This is according to a report commissioned by the National Economic Development and Labour Council, which found a basic income grant could add 0.5% to GDP growth by 2025 by improving household demand and boosting employment.
The release of the report comes off the back of growing calls to implement a basic income grant, especially as South Africa’s unemployment crisis continues to deepen. In the third quarter of 2021, the unemployment rate rose to 34.9% — the highest recorded level since 2008.
Finance Minister Enoch Godongwana is expected to make a call on whether a basic income grant is feasible when he delivers his maiden budget speech next month.
The report, which considers the fiscal feasibility of providing income support to individuals between the ages of 18 and 59, concedes that the cost of implementing the grant is significant.
Based on the treasury’s base scenario for economic growth, the cost of extending the R350 social relief of distress grant to 2025 ranges from 2.8% to 2.9% of nominal GDP. This increases to 9.7% to 10.4% of nominal GDP over the projection period if a universal basic income grant is introduced at the upper-bound poverty line, which at the time the report was written was R1 268.
But, according to the report, this high cost may very well be worthwhile. “Implementing a BIG has the potential to make significant inroads into improved income equality in South Africa and possible economic gains through the multiplier effect,” the report reads.
The R350 grant, the report notes, has the potential to reduce the concentration of income of the top 10% to 49.9% in 2019/2020 on an income per capita basis to just below 47.1% by 2024/2025. The share of household income per capita as a percentage of the total in the lowest income decile is projected to increase from 0.8% in 2019/2020 to 7.0% by 2024/2025.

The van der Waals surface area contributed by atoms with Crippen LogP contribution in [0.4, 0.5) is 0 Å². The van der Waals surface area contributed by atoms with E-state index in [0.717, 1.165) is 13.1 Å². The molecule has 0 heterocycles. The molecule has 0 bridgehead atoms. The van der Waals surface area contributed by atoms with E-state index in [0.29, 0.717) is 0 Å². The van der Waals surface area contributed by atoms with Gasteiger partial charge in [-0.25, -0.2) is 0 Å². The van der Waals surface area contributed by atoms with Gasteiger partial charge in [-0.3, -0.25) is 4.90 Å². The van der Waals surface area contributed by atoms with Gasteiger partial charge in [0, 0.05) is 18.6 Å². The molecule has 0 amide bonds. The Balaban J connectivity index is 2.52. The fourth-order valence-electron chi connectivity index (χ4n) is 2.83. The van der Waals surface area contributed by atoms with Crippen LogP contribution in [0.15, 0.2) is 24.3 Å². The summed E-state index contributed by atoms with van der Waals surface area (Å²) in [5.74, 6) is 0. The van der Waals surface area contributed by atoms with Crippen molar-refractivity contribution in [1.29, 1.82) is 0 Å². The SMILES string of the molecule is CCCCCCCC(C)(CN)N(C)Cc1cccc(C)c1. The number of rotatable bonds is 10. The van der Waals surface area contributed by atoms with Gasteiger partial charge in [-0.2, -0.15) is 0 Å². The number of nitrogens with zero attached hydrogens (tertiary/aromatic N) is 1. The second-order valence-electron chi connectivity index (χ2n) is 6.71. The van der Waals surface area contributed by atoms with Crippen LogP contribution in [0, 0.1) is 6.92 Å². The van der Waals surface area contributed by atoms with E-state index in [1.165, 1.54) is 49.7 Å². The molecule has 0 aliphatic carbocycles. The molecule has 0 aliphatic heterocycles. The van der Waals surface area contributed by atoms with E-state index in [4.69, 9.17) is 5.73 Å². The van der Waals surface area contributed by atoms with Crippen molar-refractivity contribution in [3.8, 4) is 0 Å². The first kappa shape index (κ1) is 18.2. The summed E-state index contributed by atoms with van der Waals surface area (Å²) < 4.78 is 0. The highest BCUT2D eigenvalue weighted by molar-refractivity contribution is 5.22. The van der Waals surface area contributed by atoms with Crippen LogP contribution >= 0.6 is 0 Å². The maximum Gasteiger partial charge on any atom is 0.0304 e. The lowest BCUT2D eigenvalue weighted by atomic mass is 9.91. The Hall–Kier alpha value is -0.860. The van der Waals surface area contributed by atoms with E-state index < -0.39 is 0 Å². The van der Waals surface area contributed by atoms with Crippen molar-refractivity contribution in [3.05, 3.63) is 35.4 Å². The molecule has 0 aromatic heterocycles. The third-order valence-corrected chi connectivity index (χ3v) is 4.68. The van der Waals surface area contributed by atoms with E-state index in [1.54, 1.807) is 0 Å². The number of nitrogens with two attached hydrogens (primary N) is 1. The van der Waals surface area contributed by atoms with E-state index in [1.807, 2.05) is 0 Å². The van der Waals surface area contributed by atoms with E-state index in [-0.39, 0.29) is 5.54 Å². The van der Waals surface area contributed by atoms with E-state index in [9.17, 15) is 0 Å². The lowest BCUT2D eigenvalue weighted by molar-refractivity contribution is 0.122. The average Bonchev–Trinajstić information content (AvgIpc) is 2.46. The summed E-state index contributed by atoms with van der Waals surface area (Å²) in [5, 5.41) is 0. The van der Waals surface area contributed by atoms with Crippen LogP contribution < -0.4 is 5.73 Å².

On top of addressing inequalities at the household level, the basic income grant “could impact macro-level economic growth directly, through increasing household productivity and employment, stimulating aggregate demand, affecting labour force participation and influencing savings and taxation”, the report notes.
Basic income support also helps boost investment aimed at improving nutrition, healthcare, housing and transport, the report adds.
The report weighs up whether a basic income grant could be funded by hiking personal income tax. The R350 grant, the report found, would result in an approximate average increase in effective tax rates of 8.2%. A universal BIG at the upper-bound poverty line
would result in an approximate average increase in effective tax rates of 30%.
The government has been cautioned against increasing the personal income tax, which would further burden South Africa’s small tax base. But, the report notes, “there are strong moral arguments given South Africa’s history and high-income inequality” for expanding personal income tax to fund a basic income grant.
Given the significance of the cost attached to a universal basic income grant, the report suggests looking into whether a wealth tax should be implemented.
But a wealth tax may only be practically implemented over the medium term, the report notes. This means that personal income tax, corporate income tax and VAT remain the alternatives over the short-term if the implementation of a basic income grant takes place within the short term.